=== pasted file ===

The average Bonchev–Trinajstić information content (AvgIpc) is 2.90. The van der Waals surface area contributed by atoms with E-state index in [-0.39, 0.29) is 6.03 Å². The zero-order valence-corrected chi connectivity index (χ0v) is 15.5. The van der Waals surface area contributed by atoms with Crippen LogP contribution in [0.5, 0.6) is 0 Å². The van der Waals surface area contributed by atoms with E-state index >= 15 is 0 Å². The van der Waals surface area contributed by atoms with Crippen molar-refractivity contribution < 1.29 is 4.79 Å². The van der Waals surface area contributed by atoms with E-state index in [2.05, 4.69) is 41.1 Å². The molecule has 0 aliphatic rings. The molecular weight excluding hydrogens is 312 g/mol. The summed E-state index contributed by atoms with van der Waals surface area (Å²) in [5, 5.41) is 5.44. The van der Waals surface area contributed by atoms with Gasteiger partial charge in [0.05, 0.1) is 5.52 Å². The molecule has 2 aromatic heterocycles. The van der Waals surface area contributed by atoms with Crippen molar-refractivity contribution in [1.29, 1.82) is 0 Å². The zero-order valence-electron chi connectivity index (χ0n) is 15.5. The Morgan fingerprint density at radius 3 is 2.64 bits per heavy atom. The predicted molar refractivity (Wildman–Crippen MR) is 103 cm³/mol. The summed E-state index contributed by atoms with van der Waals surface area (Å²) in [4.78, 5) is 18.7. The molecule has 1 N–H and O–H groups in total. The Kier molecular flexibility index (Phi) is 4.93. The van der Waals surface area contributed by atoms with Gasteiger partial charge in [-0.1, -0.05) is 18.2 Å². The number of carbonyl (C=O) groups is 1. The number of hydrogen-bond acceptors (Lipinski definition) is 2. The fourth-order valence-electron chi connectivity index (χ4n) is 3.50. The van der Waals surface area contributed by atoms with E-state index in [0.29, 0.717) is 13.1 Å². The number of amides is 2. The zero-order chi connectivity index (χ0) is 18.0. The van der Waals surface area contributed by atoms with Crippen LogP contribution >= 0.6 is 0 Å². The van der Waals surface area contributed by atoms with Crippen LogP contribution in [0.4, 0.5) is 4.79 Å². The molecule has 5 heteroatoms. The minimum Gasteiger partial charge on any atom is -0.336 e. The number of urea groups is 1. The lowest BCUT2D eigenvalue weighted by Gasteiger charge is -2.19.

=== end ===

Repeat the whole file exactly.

The average Bonchev–Trinajstić information content (AvgIpc) is 2.90. The van der Waals surface area contributed by atoms with E-state index in [-0.39, 0.29) is 6.03 Å². The zero-order valence-corrected chi connectivity index (χ0v) is 15.5. The van der Waals surface area contributed by atoms with Crippen LogP contribution in [0.5, 0.6) is 0 Å². The van der Waals surface area contributed by atoms with E-state index >= 15 is 0 Å². The van der Waals surface area contributed by atoms with Crippen molar-refractivity contribution < 1.29 is 4.79 Å². The van der Waals surface area contributed by atoms with E-state index in [2.05, 4.69) is 41.1 Å². The molecule has 0 aliphatic rings. The molecular weight excluding hydrogens is 312 g/mol. The summed E-state index contributed by atoms with van der Waals surface area (Å²) in [5, 5.41) is 5.44. The van der Waals surface area contributed by atoms with Gasteiger partial charge in [0.05, 0.1) is 5.52 Å². The molecule has 2 aromatic heterocycles. The van der Waals surface area contributed by atoms with Crippen molar-refractivity contribution in [1.29, 1.82) is 0 Å². The zero-order valence-electron chi connectivity index (χ0n) is 15.5. The Morgan fingerprint density at radius 3 is 2.64 bits per heavy atom. The predicted molar refractivity (Wildman–Crippen MR) is 103 cm³/mol. The summed E-state index contributed by atoms with van der Waals surface area (Å²) in [4.78, 5) is 18.7. The molecule has 1 N–H and O–H groups in total. The Kier molecular flexibility index (Phi) is 4.93. The van der Waals surface area contributed by atoms with Gasteiger partial charge in [-0.1, -0.05) is 18.2 Å². The number of carbonyl (C=O) groups is 1. The number of hydrogen-bond acceptors (Lipinski definition) is 2. The fourth-order valence-electron chi connectivity index (χ4n) is 3.50. The van der Waals surface area contributed by atoms with E-state index in [0.29, 0.717) is 13.1 Å². The number of amides is 2. The zero-order chi connectivity index (χ0) is 18.0. The van der Waals surface area contributed by atoms with Crippen LogP contribution >= 0.6 is 0 Å². The van der Waals surface area contributed by atoms with Crippen LogP contribution in [0.4, 0.5) is 4.79 Å². The molecule has 5 heteroatoms. The minimum Gasteiger partial charge on any atom is -0.336 e. The number of urea groups is 1. The lowest BCUT2D eigenvalue weighted by Gasteiger charge is -2.19.